The last time I officially participated in NaNo, I was sixteen. I had an idea for a portal fantasy that I desperately wanted to write. But I’d never finished writing any stories, much less written enough to realistically tackle 50,000 words in a month.
Needless to say, that story never got written–even though I still want to write it. It hasn’t been the right time. And for a long time, that mentality bled over into my view of NaNo, too.
November’s not a good month for it. It’s hard for me to commit to that much writing in that little time. Except, when I sit down and actually do the writing, it’s not that bad. 1,667 words a day sounds like a lot, and when I first tackled NaNo, it was more than what I could easily do. I didn’t know how to outline yet. I didn’t know how to set myself up for success. But when it comes to actually writing, it’s not that hard for me to hit 2,000 words a day as long as I get two hours of dedicated writing time.
Part of overcoming the obstacles that kept me from participating in NaNo again was learning that while 1,000 words an hour is slow for a lot of authors, it’s good for me, and that’s okay. A lot of writers write very rough first drafts. Me, on the other hand… In the past year, I’ve consistently impressed editors with how clean my first draft is. I go slower. I front-load my work. I don’t leave a lot of “fixing” for the future me to handle. I work slow to ensure my grammar is all right, that I’m not starting too many sentences the same way, that I’m fixing typos as I go instead of making editors cringe later on. This is what works for me, and it means I’m slower up front, but save time in editing stages later. But writing a huge number of words in one month isn’t for everyone. Quality’s always going to be most important, and for some people, that means taking time to let a plot grow like a garden, minding delicate tendrils of storyline as they creep up the trellis of your plans. That, too, is fine.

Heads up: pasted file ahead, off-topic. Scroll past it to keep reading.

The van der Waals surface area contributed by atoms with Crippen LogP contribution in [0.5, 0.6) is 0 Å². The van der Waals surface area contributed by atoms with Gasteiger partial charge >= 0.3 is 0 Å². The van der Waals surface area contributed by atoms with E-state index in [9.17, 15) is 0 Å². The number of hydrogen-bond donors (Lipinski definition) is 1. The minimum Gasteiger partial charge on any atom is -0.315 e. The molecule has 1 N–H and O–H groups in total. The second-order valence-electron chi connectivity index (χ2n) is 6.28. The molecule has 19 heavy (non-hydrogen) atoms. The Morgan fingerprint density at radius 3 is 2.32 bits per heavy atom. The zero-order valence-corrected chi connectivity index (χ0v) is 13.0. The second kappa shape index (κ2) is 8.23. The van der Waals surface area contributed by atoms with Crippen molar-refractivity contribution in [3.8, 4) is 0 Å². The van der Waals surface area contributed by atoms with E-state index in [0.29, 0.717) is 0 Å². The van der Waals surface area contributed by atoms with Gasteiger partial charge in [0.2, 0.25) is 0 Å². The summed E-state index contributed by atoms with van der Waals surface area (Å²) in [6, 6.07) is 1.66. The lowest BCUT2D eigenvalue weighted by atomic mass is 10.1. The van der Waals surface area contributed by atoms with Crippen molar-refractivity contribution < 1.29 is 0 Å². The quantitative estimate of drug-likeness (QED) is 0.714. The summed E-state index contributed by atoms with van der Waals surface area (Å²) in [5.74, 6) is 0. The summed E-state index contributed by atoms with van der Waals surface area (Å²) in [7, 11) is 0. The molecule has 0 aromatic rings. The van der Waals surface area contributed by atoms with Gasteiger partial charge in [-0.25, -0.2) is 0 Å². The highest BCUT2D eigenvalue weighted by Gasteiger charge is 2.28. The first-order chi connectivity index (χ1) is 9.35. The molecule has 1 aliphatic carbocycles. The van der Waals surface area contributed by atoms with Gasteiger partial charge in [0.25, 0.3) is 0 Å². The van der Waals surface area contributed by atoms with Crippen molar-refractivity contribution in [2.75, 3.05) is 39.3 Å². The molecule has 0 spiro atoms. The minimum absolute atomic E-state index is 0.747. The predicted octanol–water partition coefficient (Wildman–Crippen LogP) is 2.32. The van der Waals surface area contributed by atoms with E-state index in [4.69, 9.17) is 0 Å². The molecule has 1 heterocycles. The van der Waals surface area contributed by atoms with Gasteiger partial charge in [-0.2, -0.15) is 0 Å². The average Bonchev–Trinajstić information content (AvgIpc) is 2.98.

But I have to be honest about this whole situation, too.
I thought completing NaNoWriMo would be exciting. That I’d feel a rush of success and achievement when I hit that 50,000 word mark.
I didn’t finish the book; it’s not even halfway complete. And now I have to put it aside until January at soonest, so I can focus on a few bigger things that take precedence right now.
Serpent’s Crown, book 5 of the Snakesblood Saga, is back from the editor and needs some extra love and care. This book suffered the most from restructuring the series to be 6 books instead of 3, and right now, the central arc of this story isn’t prevalent enough to make it a satisfying installment on its own. 5 books in, people probably expect a lot of setup for the grand finale, but I still need to do something to make it substantial enough to be satisfying on its own.
Serpent’s Blood, the last book in the series, will be back from editing toward the end of December, most likely, and I need to have book 5 done before 6 lands on my desk.
On top of that, Her Midnight Wedding is getting a little refresher this month ahead of the whole Keeper’s Kin series leaving Kindle Unlimited and being made available wide.
And there’s something special coming for the Westkings Heist series in a week or so, too.
December’s a month of wrapping things up, preparing for the new–and that means the new, the NaNo, gets pushed back to January… when I might have time to resume work again.